Search Loci: Convergence:
All err the more dangerously because each follows a truth. Their mistake lies not in following a falsehood but in not following another truth.
W. H. Auden and L. Kronenberger (eds.) The Viking Book of Aphorisms, New York: Viking Press, 1966.
A Euclidean Approach to the FTC
Gregory wasn't alone in using Euclidean methods to prove theorems in calculus. In 1670, Cambridge mathematician Isaac Barrow published the Lectiones Geometricae , which also proved many results from Calculus-including the FTC-using only geometry. This work is presented in a highly-annotated (and somewhat controversial) book entitled The Geometrical Lectures of Isaac Barrow published in 1916 by J.M. Child (Open Court Publishing Company).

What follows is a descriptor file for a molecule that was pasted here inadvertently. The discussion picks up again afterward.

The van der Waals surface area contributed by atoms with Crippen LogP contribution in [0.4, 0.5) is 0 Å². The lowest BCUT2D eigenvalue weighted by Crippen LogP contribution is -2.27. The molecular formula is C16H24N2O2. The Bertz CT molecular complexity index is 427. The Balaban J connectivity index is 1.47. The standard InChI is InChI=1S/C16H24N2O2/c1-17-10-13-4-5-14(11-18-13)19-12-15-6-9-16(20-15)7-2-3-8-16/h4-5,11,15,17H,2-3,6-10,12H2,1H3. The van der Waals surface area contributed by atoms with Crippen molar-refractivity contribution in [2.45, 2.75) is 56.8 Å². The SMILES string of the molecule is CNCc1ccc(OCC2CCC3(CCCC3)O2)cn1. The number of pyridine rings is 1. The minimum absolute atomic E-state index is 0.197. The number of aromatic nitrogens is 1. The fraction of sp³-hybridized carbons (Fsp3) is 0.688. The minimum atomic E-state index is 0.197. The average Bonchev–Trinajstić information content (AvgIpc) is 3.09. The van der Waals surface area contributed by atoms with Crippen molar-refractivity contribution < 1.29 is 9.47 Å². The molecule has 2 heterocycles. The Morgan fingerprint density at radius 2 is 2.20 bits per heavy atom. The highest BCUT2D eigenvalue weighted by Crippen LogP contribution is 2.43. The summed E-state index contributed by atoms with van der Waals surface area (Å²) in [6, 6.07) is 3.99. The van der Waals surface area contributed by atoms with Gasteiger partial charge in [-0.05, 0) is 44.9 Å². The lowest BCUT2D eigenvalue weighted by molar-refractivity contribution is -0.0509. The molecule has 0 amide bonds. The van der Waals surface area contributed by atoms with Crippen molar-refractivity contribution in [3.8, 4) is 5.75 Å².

For a general introduction to the work of Gregory and Barrow (along with the work of many other contributors to the foundations of calculus), see The Origins of the Infinitesimal Calculus by Margaret E. Baron, available (cheaply!) from Dover Publications. Victor Katz also has a good discussion of Barrow's geometrical proof of the FTC in his book A History of Mathematics: An Introduction (2nd edition) (Addison-Wesley). (See pages 500-501.)